Even the hunt for bin Laden was accompanied by exaggerations of the role of brutal interrogation techniques, according to the report. In particular, the committee found that the interrogations played no meaningful role in the identification of a courier, Abu Ahmed al-Kuwaiti, who would lead the agency to bin Laden’s compound in Abbottabad, Pakistan.
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The CIA’s document reiterates its claim that coercive measures helped, saying the tactics led two detainees in agency custody, Ammar al-Baluchi and Hassan Ghul, to provide important clues to the courier. Baluchi was the first to identify Kuwaiti as bin Laden’s messenger, and did so only “after undergoing enhanced interrogation techniques.”
Ghul, who was captured in Iraq, went even further, confirming under coercive pressure that Kuwaiti had delivered a letter from bin Laden to another al-Qaeda operative and had vanished along with the al-Qaeda chief in 2002.
But the committee cited CIA records showing that Ghul’s revelations came before he was subjected to harsh measures. In an interview with the CIA inspector general’s office, a CIA officer familiar with Ghul’s case said that he “sang like a tweetie bird. He opened up right away and was cooperative from the outset.”
Steven Rich and Swati Sharma contributed to this report.
By Greg Miller, Adam Goldman and Julie Tate December 9 2014
Find this story at 9 December 2014
CIA not in contempt over interrogation tapes, judge says (2011)<< oudere artikelen nieuwere artikelen >>
December 15, 2014
NEW YORK (Reuters) – A judge on Monday refused to find the CIA acted in contempt when it destroyed videotapes that showed harsh interrogations of two suspects.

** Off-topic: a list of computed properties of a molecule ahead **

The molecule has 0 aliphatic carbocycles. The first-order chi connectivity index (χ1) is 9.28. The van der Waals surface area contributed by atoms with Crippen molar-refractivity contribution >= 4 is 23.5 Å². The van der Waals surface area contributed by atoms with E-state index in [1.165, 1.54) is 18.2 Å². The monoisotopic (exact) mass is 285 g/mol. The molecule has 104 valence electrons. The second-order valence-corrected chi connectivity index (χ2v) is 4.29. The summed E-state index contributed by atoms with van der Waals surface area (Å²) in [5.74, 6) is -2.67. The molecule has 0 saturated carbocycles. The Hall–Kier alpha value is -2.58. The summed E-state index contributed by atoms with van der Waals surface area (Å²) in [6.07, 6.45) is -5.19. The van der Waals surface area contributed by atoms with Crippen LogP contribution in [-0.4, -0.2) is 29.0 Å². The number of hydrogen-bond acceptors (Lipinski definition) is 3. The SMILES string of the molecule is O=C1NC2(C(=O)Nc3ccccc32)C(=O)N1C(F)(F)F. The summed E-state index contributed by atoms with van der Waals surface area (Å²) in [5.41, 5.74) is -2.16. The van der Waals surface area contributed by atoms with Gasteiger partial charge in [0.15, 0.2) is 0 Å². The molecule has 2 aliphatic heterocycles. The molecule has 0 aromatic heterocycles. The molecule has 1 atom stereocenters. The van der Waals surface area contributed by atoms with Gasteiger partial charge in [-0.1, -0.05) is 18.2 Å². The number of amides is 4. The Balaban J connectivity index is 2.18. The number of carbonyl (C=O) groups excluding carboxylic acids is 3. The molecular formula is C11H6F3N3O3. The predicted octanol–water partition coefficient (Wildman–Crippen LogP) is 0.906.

U.S. District Judge Alvin Hellerstein told a Manhattan federal court hearing that efforts by the CIA to improve how it preserves documents was enough restitution, and that it should pay legal fees to the plaintiffs, the American Civil Liberties Union.
“I don’t think a citation of contempt will add to anything,” Hellerstein said.
In December 2007, the CIA acknowledged destroying dozens of videotapes made under a detention program begun after the September 11 attacks. The interrogations, in 2002, were of alleged al Qaeda members Abu Zubaydah and Abd al-Rahim al-Nashiri.
Until 2007, the CIA had publicly denied the tapes ever existed. They were destroyed in 2005.
A probe by a special federal prosecutor last year found that no CIA personnel should face criminal charges for destroying the videotapes.
Monday’s decision came after years of legal battles between the CIA and the ACLU, which first sued the agency in 2004 to obtain documents on its treatment of prisoners.
When news of the tapes surfaced, the ACLU said the CIA and its chief spy at the time had acted in contempt of court by trashing tapes that should have been preserved under a court order following the ACLU’s Freedom of Information Act lawsuit.
By destroying the tapes, the CIA showed disrespect for the court, said Lawrence Lustberg, an attorney for the ACLU.
Although the CIA failed in not disclosing and preserving the tapes, Judge Hellerstein said: “The bottom line is we are in a dangerous world. We need our spies, we need surveillance, but we also need accountability.”
As part of that accountability, the judge on Monday asked the CIA to detail the new policies it says it has implemented since the tapes were destroyed.
Assistant U.S. Attorney Tara La Morte, arguing for the CIA, said the CIA’s new policies were “above and beyond” what the court required and that the ACLU was “out to exact retribution on the CIA.”
“I don’t think that’s correct,” the judge interrupted.
(Editing by Greg McCune)
Mon, Aug 1 2011
By Basil Katz
Find this story at 1 August 2011
© Thomson Reuters 2011.